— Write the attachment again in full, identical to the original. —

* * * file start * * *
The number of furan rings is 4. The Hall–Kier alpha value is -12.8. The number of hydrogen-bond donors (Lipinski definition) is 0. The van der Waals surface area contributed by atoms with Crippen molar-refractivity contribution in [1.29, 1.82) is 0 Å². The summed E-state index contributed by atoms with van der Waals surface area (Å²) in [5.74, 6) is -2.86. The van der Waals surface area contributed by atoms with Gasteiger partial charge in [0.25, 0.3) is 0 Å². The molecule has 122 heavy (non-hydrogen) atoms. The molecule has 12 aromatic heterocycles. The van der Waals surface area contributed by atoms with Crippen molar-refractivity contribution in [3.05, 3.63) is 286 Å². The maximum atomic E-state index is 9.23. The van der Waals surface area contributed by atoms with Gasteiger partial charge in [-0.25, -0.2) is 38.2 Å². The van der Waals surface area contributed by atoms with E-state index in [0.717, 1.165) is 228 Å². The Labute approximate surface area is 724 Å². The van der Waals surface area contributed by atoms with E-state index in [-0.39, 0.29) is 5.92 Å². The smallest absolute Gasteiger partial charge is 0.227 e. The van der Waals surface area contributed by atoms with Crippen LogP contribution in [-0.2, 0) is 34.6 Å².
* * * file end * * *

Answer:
The number of furan rings is 4. The Hall–Kier alpha value is -12.8. The number of hydrogen-bond donors (Lipinski definition) is 0. The van der Waals surface area contributed by atoms with Crippen molar-refractivity contribution in [1.29, 1.82) is 0 Å². The summed E-state index contributed by atoms with van der Waals surface area (Å²) in [5.74, 6) is -2.86. The van der Waals surface area contributed by atoms with Gasteiger partial charge in [0.25, 0.3) is 0 Å². The molecule has 122 heavy (non-hydrogen) atoms. The molecule has 12 aromatic heterocycles. The van der Waals surface area contributed by atoms with Crippen molar-refractivity contribution in [3.05, 3.63) is 286 Å². The maximum atomic E-state index is 9.23. The van der Waals surface area contributed by atoms with Gasteiger partial charge in [-0.25, -0.2) is 38.2 Å². The van der Waals surface area contributed by atoms with E-state index in [0.717, 1.165) is 228 Å². The Labute approximate surface area is 724 Å². The van der Waals surface area contributed by atoms with E-state index in [-0.39, 0.29) is 5.92 Å². The smallest absolute Gasteiger partial charge is 0.227 e. The van der Waals surface area contributed by atoms with Crippen LogP contribution in [-0.2, 0) is 34.6 Å².